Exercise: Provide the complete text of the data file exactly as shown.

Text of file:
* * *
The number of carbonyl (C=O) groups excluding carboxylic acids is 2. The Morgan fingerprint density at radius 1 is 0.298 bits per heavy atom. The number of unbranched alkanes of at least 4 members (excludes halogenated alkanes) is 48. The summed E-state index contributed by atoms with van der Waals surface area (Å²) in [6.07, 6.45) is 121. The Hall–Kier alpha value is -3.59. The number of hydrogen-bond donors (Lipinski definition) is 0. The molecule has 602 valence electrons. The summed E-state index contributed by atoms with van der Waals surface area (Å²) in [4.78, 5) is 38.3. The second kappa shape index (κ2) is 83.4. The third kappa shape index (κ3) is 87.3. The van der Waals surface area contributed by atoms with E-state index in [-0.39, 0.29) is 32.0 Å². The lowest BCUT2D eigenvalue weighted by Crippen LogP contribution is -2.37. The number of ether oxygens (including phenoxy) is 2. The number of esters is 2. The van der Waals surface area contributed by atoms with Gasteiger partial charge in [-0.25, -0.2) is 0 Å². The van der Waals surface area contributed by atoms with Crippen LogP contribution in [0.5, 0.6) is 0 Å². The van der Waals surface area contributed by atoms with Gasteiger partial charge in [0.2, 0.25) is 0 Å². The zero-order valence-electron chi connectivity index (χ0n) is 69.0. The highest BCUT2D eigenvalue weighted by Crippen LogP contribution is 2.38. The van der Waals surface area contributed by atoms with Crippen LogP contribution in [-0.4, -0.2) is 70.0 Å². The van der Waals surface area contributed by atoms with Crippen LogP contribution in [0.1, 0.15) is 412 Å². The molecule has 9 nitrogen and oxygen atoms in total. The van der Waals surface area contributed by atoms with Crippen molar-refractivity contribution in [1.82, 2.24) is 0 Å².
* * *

The number of carbonyl (C=O) groups excluding carboxylic acids is 2. The Morgan fingerprint density at radius 1 is 0.298 bits per heavy atom. The number of unbranched alkanes of at least 4 members (excludes halogenated alkanes) is 48. The summed E-state index contributed by atoms with van der Waals surface area (Å²) in [6.07, 6.45) is 121. The Hall–Kier alpha value is -3.59. The number of hydrogen-bond donors (Lipinski definition) is 0. The molecule has 602 valence electrons. The summed E-state index contributed by atoms with van der Waals surface area (Å²) in [4.78, 5) is 38.3. The second kappa shape index (κ2) is 83.4. The third kappa shape index (κ3) is 87.3. The van der Waals surface area contributed by atoms with E-state index in [-0.39, 0.29) is 32.0 Å². The lowest BCUT2D eigenvalue weighted by Crippen LogP contribution is -2.37. The number of ether oxygens (including phenoxy) is 2. The number of esters is 2. The van der Waals surface area contributed by atoms with Gasteiger partial charge in [-0.25, -0.2) is 0 Å². The van der Waals surface area contributed by atoms with Crippen LogP contribution in [0.5, 0.6) is 0 Å². The van der Waals surface area contributed by atoms with Gasteiger partial charge in [0.2, 0.25) is 0 Å². The zero-order valence-electron chi connectivity index (χ0n) is 69.0. The highest BCUT2D eigenvalue weighted by Crippen LogP contribution is 2.38. The van der Waals surface area contributed by atoms with Crippen LogP contribution in [-0.4, -0.2) is 70.0 Å². The van der Waals surface area contributed by atoms with Crippen LogP contribution in [0.1, 0.15) is 412 Å². The molecule has 9 nitrogen and oxygen atoms in total. The van der Waals surface area contributed by atoms with Crippen molar-refractivity contribution in [1.82, 2.24) is 0 Å².